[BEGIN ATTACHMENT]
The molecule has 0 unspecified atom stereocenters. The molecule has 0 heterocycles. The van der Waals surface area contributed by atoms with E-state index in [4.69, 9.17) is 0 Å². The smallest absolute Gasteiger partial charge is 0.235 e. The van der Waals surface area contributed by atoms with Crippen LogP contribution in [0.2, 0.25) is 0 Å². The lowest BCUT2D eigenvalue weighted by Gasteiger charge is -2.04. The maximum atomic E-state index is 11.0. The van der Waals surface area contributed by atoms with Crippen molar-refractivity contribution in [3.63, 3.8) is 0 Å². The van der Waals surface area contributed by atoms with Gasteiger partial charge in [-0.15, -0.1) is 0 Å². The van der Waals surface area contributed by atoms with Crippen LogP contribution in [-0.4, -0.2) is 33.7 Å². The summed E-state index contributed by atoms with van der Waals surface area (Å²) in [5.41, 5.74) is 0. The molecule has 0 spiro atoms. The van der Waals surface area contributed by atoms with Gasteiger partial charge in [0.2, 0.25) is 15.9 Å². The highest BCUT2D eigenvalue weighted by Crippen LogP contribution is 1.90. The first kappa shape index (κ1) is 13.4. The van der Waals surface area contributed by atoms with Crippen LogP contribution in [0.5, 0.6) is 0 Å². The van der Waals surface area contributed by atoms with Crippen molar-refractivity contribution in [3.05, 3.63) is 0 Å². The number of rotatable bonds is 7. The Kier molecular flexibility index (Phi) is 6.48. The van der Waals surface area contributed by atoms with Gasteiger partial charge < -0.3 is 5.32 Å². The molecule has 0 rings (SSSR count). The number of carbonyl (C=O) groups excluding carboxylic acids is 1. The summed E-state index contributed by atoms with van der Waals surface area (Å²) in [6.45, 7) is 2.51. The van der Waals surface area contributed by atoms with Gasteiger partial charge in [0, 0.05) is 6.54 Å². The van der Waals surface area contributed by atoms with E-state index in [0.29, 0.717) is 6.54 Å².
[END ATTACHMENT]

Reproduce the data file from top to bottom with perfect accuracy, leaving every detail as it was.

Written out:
The molecule has 0 unspecified atom stereocenters. The molecule has 0 heterocycles. The van der Waals surface area contributed by atoms with E-state index in [4.69, 9.17) is 0 Å². The smallest absolute Gasteiger partial charge is 0.235 e. The van der Waals surface area contributed by atoms with Crippen LogP contribution in [0.2, 0.25) is 0 Å². The lowest BCUT2D eigenvalue weighted by Gasteiger charge is -2.04. The maximum atomic E-state index is 11.0. The van der Waals surface area contributed by atoms with Crippen molar-refractivity contribution in [3.63, 3.8) is 0 Å². The van der Waals surface area contributed by atoms with Gasteiger partial charge in [-0.15, -0.1) is 0 Å². The van der Waals surface area contributed by atoms with Crippen LogP contribution in [-0.4, -0.2) is 33.7 Å². The summed E-state index contributed by atoms with van der Waals surface area (Å²) in [5.41, 5.74) is 0. The molecule has 0 spiro atoms. The van der Waals surface area contributed by atoms with Gasteiger partial charge in [0.2, 0.25) is 15.9 Å². The highest BCUT2D eigenvalue weighted by Crippen LogP contribution is 1.90. The first kappa shape index (κ1) is 13.4. The van der Waals surface area contributed by atoms with Crippen LogP contribution in [0.5, 0.6) is 0 Å². The van der Waals surface area contributed by atoms with Crippen molar-refractivity contribution in [3.05, 3.63) is 0 Å². The number of rotatable bonds is 7. The Kier molecular flexibility index (Phi) is 6.48. The van der Waals surface area contributed by atoms with Gasteiger partial charge < -0.3 is 5.32 Å². The molecule has 0 rings (SSSR count). The number of carbonyl (C=O) groups excluding carboxylic acids is 1. The summed E-state index contributed by atoms with van der Waals surface area (Å²) in [6.45, 7) is 2.51. The van der Waals surface area contributed by atoms with Gasteiger partial charge in [0, 0.05) is 6.54 Å². The van der Waals surface area contributed by atoms with E-state index in [0.29, 0.717) is 6.54 Å².